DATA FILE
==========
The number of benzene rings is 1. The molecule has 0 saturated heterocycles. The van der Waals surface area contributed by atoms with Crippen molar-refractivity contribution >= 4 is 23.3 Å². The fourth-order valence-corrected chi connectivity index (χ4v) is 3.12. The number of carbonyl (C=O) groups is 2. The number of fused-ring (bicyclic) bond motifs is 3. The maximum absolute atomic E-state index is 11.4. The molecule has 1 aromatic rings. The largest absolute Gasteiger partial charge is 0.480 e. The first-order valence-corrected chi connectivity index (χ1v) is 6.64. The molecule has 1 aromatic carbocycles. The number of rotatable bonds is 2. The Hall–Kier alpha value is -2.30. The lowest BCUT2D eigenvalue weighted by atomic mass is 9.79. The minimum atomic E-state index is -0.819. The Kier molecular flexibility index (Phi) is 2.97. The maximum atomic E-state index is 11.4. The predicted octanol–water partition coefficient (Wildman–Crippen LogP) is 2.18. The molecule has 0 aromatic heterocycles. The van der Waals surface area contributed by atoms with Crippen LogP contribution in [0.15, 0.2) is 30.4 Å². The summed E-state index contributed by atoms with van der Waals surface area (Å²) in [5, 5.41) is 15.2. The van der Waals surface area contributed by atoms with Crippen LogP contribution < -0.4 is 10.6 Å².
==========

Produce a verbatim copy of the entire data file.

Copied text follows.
The number of benzene rings is 1. The molecule has 0 saturated heterocycles. The van der Waals surface area contributed by atoms with Crippen molar-refractivity contribution >= 4 is 23.3 Å². The fourth-order valence-corrected chi connectivity index (χ4v) is 3.12. The number of carbonyl (C=O) groups is 2. The number of fused-ring (bicyclic) bond motifs is 3. The maximum absolute atomic E-state index is 11.4. The molecule has 1 aromatic rings. The largest absolute Gasteiger partial charge is 0.480 e. The first-order valence-corrected chi connectivity index (χ1v) is 6.64. The molecule has 1 aromatic carbocycles. The number of rotatable bonds is 2. The Hall–Kier alpha value is -2.30. The lowest BCUT2D eigenvalue weighted by atomic mass is 9.79. The minimum atomic E-state index is -0.819. The Kier molecular flexibility index (Phi) is 2.97. The maximum atomic E-state index is 11.4. The predicted octanol–water partition coefficient (Wildman–Crippen LogP) is 2.18. The molecule has 0 aromatic heterocycles. The van der Waals surface area contributed by atoms with Crippen LogP contribution in [0.15, 0.2) is 30.4 Å². The summed E-state index contributed by atoms with van der Waals surface area (Å²) in [5, 5.41) is 15.2. The van der Waals surface area contributed by atoms with Crippen LogP contribution < -0.4 is 10.6 Å².